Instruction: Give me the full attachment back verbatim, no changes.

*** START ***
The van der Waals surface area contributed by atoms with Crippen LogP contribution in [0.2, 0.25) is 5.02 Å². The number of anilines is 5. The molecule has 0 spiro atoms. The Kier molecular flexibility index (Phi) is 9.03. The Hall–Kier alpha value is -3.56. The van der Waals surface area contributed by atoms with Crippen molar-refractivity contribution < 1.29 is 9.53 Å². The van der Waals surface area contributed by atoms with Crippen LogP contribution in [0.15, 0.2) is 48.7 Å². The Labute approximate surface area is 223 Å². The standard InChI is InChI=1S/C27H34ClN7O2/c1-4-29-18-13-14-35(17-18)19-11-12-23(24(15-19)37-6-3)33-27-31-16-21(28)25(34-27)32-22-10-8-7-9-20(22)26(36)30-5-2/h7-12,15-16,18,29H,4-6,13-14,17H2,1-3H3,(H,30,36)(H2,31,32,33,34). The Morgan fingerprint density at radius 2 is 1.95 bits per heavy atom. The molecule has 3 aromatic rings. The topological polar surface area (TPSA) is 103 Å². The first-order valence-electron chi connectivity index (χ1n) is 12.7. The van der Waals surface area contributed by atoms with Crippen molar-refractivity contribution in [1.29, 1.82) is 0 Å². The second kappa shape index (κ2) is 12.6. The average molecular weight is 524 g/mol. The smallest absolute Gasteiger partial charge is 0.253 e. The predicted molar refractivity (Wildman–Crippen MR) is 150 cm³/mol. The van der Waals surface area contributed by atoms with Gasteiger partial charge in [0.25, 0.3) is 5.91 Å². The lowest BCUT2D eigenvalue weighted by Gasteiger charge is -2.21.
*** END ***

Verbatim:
The van der Waals surface area contributed by atoms with Crippen LogP contribution in [0.2, 0.25) is 5.02 Å². The number of anilines is 5. The molecule has 0 spiro atoms. The Kier molecular flexibility index (Phi) is 9.03. The Hall–Kier alpha value is -3.56. The van der Waals surface area contributed by atoms with Crippen molar-refractivity contribution < 1.29 is 9.53 Å². The van der Waals surface area contributed by atoms with Crippen LogP contribution in [0.15, 0.2) is 48.7 Å². The Labute approximate surface area is 223 Å². The standard InChI is InChI=1S/C27H34ClN7O2/c1-4-29-18-13-14-35(17-18)19-11-12-23(24(15-19)37-6-3)33-27-31-16-21(28)25(34-27)32-22-10-8-7-9-20(22)26(36)30-5-2/h7-12,15-16,18,29H,4-6,13-14,17H2,1-3H3,(H,30,36)(H2,31,32,33,34). The Morgan fingerprint density at radius 2 is 1.95 bits per heavy atom. The molecule has 3 aromatic rings. The topological polar surface area (TPSA) is 103 Å². The first-order valence-electron chi connectivity index (χ1n) is 12.7. The van der Waals surface area contributed by atoms with Crippen molar-refractivity contribution in [1.29, 1.82) is 0 Å². The second kappa shape index (κ2) is 12.6. The average molecular weight is 524 g/mol. The smallest absolute Gasteiger partial charge is 0.253 e. The predicted molar refractivity (Wildman–Crippen MR) is 150 cm³/mol. The van der Waals surface area contributed by atoms with Gasteiger partial charge in [0.25, 0.3) is 5.91 Å². The lowest BCUT2D eigenvalue weighted by Gasteiger charge is -2.21.